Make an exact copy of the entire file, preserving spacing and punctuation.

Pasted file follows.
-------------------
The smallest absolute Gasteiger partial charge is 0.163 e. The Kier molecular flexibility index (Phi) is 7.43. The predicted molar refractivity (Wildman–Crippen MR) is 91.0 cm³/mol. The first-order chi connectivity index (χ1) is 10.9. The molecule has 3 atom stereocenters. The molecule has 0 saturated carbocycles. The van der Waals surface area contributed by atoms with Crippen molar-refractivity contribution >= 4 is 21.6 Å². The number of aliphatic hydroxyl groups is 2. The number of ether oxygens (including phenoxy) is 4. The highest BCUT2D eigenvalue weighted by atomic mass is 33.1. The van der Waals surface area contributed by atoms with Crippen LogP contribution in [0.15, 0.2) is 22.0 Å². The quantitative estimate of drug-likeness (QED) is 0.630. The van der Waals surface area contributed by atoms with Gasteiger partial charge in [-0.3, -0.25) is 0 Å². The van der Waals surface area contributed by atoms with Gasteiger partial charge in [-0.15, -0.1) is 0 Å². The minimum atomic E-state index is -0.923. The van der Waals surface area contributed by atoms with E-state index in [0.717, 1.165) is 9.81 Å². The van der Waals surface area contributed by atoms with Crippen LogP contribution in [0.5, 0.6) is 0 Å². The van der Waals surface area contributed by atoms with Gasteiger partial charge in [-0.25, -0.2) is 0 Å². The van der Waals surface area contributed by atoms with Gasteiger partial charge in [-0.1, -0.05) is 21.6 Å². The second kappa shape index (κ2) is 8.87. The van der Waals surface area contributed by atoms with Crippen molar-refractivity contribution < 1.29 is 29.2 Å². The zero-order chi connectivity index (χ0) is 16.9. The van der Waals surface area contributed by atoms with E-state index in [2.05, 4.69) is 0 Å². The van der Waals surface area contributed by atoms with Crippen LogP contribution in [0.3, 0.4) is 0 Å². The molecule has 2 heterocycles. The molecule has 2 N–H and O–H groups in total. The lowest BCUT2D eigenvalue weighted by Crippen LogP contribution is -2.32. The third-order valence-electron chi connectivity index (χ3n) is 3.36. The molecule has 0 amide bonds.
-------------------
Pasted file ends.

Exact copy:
The smallest absolute Gasteiger partial charge is 0.163 e. The Kier molecular flexibility index (Phi) is 7.43. The predicted molar refractivity (Wildman–Crippen MR) is 91.0 cm³/mol. The first-order chi connectivity index (χ1) is 10.9. The molecule has 3 atom stereocenters. The molecule has 0 saturated carbocycles. The van der Waals surface area contributed by atoms with Crippen molar-refractivity contribution >= 4 is 21.6 Å². The number of aliphatic hydroxyl groups is 2. The number of ether oxygens (including phenoxy) is 4. The highest BCUT2D eigenvalue weighted by atomic mass is 33.1. The van der Waals surface area contributed by atoms with Crippen LogP contribution in [0.15, 0.2) is 22.0 Å². The quantitative estimate of drug-likeness (QED) is 0.630. The van der Waals surface area contributed by atoms with Gasteiger partial charge in [-0.3, -0.25) is 0 Å². The van der Waals surface area contributed by atoms with Gasteiger partial charge in [-0.15, -0.1) is 0 Å². The minimum atomic E-state index is -0.923. The van der Waals surface area contributed by atoms with E-state index in [0.717, 1.165) is 9.81 Å². The van der Waals surface area contributed by atoms with Crippen LogP contribution in [0.5, 0.6) is 0 Å². The van der Waals surface area contributed by atoms with Gasteiger partial charge in [-0.25, -0.2) is 0 Å². The van der Waals surface area contributed by atoms with Gasteiger partial charge in [-0.1, -0.05) is 21.6 Å². The second kappa shape index (κ2) is 8.87. The van der Waals surface area contributed by atoms with Crippen molar-refractivity contribution < 1.29 is 29.2 Å². The zero-order chi connectivity index (χ0) is 16.9. The van der Waals surface area contributed by atoms with E-state index in [2.05, 4.69) is 0 Å². The van der Waals surface area contributed by atoms with Crippen LogP contribution in [0.3, 0.4) is 0 Å². The molecule has 2 heterocycles. The molecule has 2 N–H and O–H groups in total. The lowest BCUT2D eigenvalue weighted by Crippen LogP contribution is -2.32. The third-order valence-electron chi connectivity index (χ3n) is 3.36. The molecule has 0 amide bonds.